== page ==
Anne
"Montaillou" is an amazing book of social and ethnographic history. The author explored the lives of peasants in a village, called Montaillou, in south-eastern France in the early 14th century, using first person accounts from the peasants themselves.

First person accounts exist because some Montaillou villagers believed in the Albigensian heresy, and the village became a target for the inquisition. The bishop of the region interviewed the peasants about the minute details of their lives to deter...more
Rachel
This amazing and very humanistic book brings the inhabitants of the titular village to life. By the end I felt as if I knew them. The depth and breadth of the insights La Roy Ladurie has formed from his study of Jacques Formier's Inquisition records is astounding. Montaillou is highly recommended and I found it made a nice complement to Jonathan Sumption's The Albigensian Crusade, although around a century separates the two. Where The Albigensian Crusade mostly covers the military and political...more
Mary Rose
No other book has matched this one for the best synthesis of these Montaillou trial records. The author divides them up into a coherent narrative of life at Montaillou during the 14th century, including the effects of the Inquisition on the deep-seeded Cathar heresies of the time. In the cast of characters you will find a promiscuous priest, a clueless shepherd, and other people who really make the town come alive again. I dock one star off for some of the author's problematic slips, including s...more
Malcolm
I adore this book - it is one of the great texts of history from below and a real lesson in use of an archive to read through official records to find the stories of the people. Le Roy Ladurie uses the official court, legal and church archives to explore the Albigensian heresy - the Cathars - in the Pyrenees during the late 13th and early 14th centuries. His reading of the archives is so subtle and insightful that we find family stories and detailed accounts of the lives of the peasant inhabitan...more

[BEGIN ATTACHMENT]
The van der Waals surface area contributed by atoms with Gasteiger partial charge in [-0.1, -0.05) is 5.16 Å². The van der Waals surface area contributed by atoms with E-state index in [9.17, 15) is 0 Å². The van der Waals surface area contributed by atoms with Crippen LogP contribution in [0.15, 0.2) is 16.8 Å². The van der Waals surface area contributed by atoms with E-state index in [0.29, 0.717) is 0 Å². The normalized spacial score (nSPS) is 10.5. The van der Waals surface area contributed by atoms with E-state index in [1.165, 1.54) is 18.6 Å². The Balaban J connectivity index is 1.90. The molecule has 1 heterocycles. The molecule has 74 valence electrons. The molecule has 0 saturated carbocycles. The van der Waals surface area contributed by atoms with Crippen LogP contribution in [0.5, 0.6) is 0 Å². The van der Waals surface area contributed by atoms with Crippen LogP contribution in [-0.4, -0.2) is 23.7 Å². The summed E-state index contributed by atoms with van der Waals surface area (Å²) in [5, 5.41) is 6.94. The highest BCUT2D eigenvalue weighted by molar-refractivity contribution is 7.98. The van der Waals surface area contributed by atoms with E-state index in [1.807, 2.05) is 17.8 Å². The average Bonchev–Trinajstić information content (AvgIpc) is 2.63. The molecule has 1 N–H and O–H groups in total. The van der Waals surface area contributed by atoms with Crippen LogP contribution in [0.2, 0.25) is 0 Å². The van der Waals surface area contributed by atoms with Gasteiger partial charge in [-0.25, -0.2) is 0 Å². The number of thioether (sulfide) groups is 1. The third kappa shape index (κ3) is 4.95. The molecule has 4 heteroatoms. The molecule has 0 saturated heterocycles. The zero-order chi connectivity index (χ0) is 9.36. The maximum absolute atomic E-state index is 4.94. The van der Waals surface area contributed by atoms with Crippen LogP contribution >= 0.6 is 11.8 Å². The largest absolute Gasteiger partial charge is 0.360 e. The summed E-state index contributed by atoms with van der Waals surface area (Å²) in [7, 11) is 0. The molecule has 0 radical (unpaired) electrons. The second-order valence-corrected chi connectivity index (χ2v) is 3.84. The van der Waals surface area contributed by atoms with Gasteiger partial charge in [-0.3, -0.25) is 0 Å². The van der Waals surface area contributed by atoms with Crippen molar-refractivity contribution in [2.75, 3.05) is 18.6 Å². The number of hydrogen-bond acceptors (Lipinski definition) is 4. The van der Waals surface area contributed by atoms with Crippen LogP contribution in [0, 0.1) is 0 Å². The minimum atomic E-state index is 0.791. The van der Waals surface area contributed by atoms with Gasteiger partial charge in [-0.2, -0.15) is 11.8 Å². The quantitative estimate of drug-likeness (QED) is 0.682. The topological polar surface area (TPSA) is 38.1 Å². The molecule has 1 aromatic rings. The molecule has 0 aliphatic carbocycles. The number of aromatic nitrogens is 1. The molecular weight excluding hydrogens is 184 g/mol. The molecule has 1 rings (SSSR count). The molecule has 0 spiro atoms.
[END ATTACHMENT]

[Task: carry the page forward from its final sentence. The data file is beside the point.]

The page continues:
Kimberly
We had a good laugh about this book in class. If you ever wanted to know every minute detail about life in a tiny heretic village in France during the Inquisition, this is your book.

Ever wanted to know how many blades of grass are in the third field to the left of the main road between the church and the farm house? This book probably holds the answer. Sometimes it read like a piece of crappy prose with WAY too much detail, sometimes it read like a gossip column (that man's wife had an affair wi...more
Charles Cooper
E. Leroy Ladurie's work on the Cathars brings history to life, giving both a detailed and sweeping perspective to a turbulent epoch in history. As he carefully sifted contemporary writings and testimonies about the lives of heretics and non-heretics in the hamlet of Montaillou in the South of France, what is created is an open window into a past world. He writes about the heretics in a non-judgmental way, showing how many Cathars had infiltrated the power structures of the Church and local gover...more
Moloch
Dai verbali dell'inchiesta condotta dall'Inquisizione nella Provenza in cui, ancora nel '300, era ampiamente diffusa l'eresia catara, emergono le voci di uomini e donne che raccontano le proprie storie, i propri sentimenti, il proprio modo di pensare. È esattamente il tipo di storia che preferisco, un bellissimo libro.

From the documents of the enquiry conducted by the Inquisition in southern France, where, in the 14. century, Catharism was still widely followed, the voices of men and women come...more
Sara Padilla
Sep 12, 2007 Sara Padilla rated it 3 of 5 stars  ·  review of another edition
Recommends it for: strangely enough, Kerouac fans
This book is definitely a rigorous historical study, as opposed to a story, which is both intellectually valid and sad. It is a very thorough description of the contents of the inquisition's intervention in the heresies of a tiny village. To get to the dramatic parts though, requires diligence and patience.